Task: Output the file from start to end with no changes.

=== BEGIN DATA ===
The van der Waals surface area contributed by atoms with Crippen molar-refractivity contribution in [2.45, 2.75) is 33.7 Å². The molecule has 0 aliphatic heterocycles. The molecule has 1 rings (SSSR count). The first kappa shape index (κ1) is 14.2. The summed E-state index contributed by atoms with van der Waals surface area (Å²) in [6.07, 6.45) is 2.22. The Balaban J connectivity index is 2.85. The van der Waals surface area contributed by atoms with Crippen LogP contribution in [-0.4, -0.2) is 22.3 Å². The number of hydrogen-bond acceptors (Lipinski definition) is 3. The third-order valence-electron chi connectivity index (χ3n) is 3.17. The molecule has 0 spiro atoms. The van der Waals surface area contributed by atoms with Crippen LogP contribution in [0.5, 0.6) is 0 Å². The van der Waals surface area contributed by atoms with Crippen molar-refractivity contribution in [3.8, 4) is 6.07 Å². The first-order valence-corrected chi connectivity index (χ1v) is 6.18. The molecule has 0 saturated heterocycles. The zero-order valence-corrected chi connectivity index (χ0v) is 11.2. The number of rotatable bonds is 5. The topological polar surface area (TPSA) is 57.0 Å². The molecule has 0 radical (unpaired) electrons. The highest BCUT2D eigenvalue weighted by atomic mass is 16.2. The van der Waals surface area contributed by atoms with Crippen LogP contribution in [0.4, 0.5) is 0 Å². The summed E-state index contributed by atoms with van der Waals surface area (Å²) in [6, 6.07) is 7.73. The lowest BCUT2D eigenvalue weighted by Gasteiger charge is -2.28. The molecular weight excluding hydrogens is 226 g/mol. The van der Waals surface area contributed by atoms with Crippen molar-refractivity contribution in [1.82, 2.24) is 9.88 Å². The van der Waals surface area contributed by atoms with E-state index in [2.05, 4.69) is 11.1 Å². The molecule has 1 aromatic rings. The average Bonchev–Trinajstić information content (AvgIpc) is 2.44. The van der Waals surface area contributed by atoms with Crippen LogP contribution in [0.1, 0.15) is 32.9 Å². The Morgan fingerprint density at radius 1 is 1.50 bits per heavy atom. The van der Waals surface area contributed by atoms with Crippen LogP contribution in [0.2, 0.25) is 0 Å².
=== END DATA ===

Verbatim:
The van der Waals surface area contributed by atoms with Crippen molar-refractivity contribution in [2.45, 2.75) is 33.7 Å². The molecule has 0 aliphatic heterocycles. The molecule has 1 rings (SSSR count). The first kappa shape index (κ1) is 14.2. The summed E-state index contributed by atoms with van der Waals surface area (Å²) in [6.07, 6.45) is 2.22. The Balaban J connectivity index is 2.85. The van der Waals surface area contributed by atoms with Crippen LogP contribution in [-0.4, -0.2) is 22.3 Å². The number of hydrogen-bond acceptors (Lipinski definition) is 3. The third-order valence-electron chi connectivity index (χ3n) is 3.17. The molecule has 0 spiro atoms. The van der Waals surface area contributed by atoms with Crippen LogP contribution in [0.5, 0.6) is 0 Å². The van der Waals surface area contributed by atoms with Crippen molar-refractivity contribution in [3.8, 4) is 6.07 Å². The first-order valence-corrected chi connectivity index (χ1v) is 6.18. The molecule has 0 saturated heterocycles. The zero-order valence-corrected chi connectivity index (χ0v) is 11.2. The number of rotatable bonds is 5. The topological polar surface area (TPSA) is 57.0 Å². The molecule has 0 radical (unpaired) electrons. The highest BCUT2D eigenvalue weighted by atomic mass is 16.2. The van der Waals surface area contributed by atoms with Crippen LogP contribution in [0.4, 0.5) is 0 Å². The summed E-state index contributed by atoms with van der Waals surface area (Å²) in [6, 6.07) is 7.73. The lowest BCUT2D eigenvalue weighted by Gasteiger charge is -2.28. The molecular weight excluding hydrogens is 226 g/mol. The van der Waals surface area contributed by atoms with Crippen molar-refractivity contribution in [1.82, 2.24) is 9.88 Å². The van der Waals surface area contributed by atoms with E-state index in [2.05, 4.69) is 11.1 Å². The molecule has 1 aromatic rings. The average Bonchev–Trinajstić information content (AvgIpc) is 2.44. The van der Waals surface area contributed by atoms with Crippen LogP contribution in [0.1, 0.15) is 32.9 Å². The Morgan fingerprint density at radius 1 is 1.50 bits per heavy atom. The van der Waals surface area contributed by atoms with Crippen LogP contribution in [0.2, 0.25) is 0 Å².